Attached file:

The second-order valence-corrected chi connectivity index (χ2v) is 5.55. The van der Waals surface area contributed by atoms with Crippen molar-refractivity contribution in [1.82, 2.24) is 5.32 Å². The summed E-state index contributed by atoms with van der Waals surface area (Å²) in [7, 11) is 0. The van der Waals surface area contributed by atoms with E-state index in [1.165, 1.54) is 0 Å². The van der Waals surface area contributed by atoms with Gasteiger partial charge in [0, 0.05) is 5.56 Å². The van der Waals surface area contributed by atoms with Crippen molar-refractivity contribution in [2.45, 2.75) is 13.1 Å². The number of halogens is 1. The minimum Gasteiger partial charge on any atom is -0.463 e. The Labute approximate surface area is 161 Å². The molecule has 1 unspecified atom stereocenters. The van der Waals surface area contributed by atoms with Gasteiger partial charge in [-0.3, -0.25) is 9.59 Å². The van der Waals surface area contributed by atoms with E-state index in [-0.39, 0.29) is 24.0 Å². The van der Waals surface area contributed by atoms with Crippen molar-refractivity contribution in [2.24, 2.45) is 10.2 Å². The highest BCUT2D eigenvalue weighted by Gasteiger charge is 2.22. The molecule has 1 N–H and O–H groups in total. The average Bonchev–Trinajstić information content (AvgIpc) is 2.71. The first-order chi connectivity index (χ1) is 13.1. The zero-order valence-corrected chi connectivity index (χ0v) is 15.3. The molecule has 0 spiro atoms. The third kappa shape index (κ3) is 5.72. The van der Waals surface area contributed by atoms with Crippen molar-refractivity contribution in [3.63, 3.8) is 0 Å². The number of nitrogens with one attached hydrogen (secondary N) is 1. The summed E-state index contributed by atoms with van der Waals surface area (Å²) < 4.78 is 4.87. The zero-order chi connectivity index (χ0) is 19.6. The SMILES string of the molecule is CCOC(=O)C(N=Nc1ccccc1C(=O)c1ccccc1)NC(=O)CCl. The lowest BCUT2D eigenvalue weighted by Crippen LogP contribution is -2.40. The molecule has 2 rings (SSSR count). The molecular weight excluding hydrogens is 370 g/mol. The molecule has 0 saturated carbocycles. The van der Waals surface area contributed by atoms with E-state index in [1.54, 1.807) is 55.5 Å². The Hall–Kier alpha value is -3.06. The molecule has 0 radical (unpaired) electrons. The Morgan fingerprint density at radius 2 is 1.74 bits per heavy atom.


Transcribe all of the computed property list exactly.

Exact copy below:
The second-order valence-corrected chi connectivity index (χ2v) is 5.55. The van der Waals surface area contributed by atoms with Crippen molar-refractivity contribution in [1.82, 2.24) is 5.32 Å². The summed E-state index contributed by atoms with van der Waals surface area (Å²) in [7, 11) is 0. The van der Waals surface area contributed by atoms with E-state index in [1.165, 1.54) is 0 Å². The van der Waals surface area contributed by atoms with Gasteiger partial charge in [0, 0.05) is 5.56 Å². The van der Waals surface area contributed by atoms with Crippen molar-refractivity contribution in [2.45, 2.75) is 13.1 Å². The number of halogens is 1. The minimum Gasteiger partial charge on any atom is -0.463 e. The Labute approximate surface area is 161 Å². The molecule has 1 unspecified atom stereocenters. The van der Waals surface area contributed by atoms with Gasteiger partial charge in [-0.3, -0.25) is 9.59 Å². The van der Waals surface area contributed by atoms with E-state index in [-0.39, 0.29) is 24.0 Å². The van der Waals surface area contributed by atoms with Crippen molar-refractivity contribution in [2.24, 2.45) is 10.2 Å². The highest BCUT2D eigenvalue weighted by Gasteiger charge is 2.22. The molecule has 1 N–H and O–H groups in total. The average Bonchev–Trinajstić information content (AvgIpc) is 2.71. The first-order chi connectivity index (χ1) is 13.1. The zero-order valence-corrected chi connectivity index (χ0v) is 15.3. The molecule has 0 spiro atoms. The third kappa shape index (κ3) is 5.72. The van der Waals surface area contributed by atoms with Crippen molar-refractivity contribution in [3.63, 3.8) is 0 Å². The number of nitrogens with one attached hydrogen (secondary N) is 1. The summed E-state index contributed by atoms with van der Waals surface area (Å²) < 4.78 is 4.87. The zero-order chi connectivity index (χ0) is 19.6. The SMILES string of the molecule is CCOC(=O)C(N=Nc1ccccc1C(=O)c1ccccc1)NC(=O)CCl. The lowest BCUT2D eigenvalue weighted by Crippen LogP contribution is -2.40. The molecule has 2 rings (SSSR count). The molecular weight excluding hydrogens is 370 g/mol. The molecule has 0 saturated carbocycles. The van der Waals surface area contributed by atoms with E-state index in [1.54, 1.807) is 55.5 Å². The Hall–Kier alpha value is -3.06. The molecule has 0 radical (unpaired) electrons. The Morgan fingerprint density at radius 2 is 1.74 bits per heavy atom.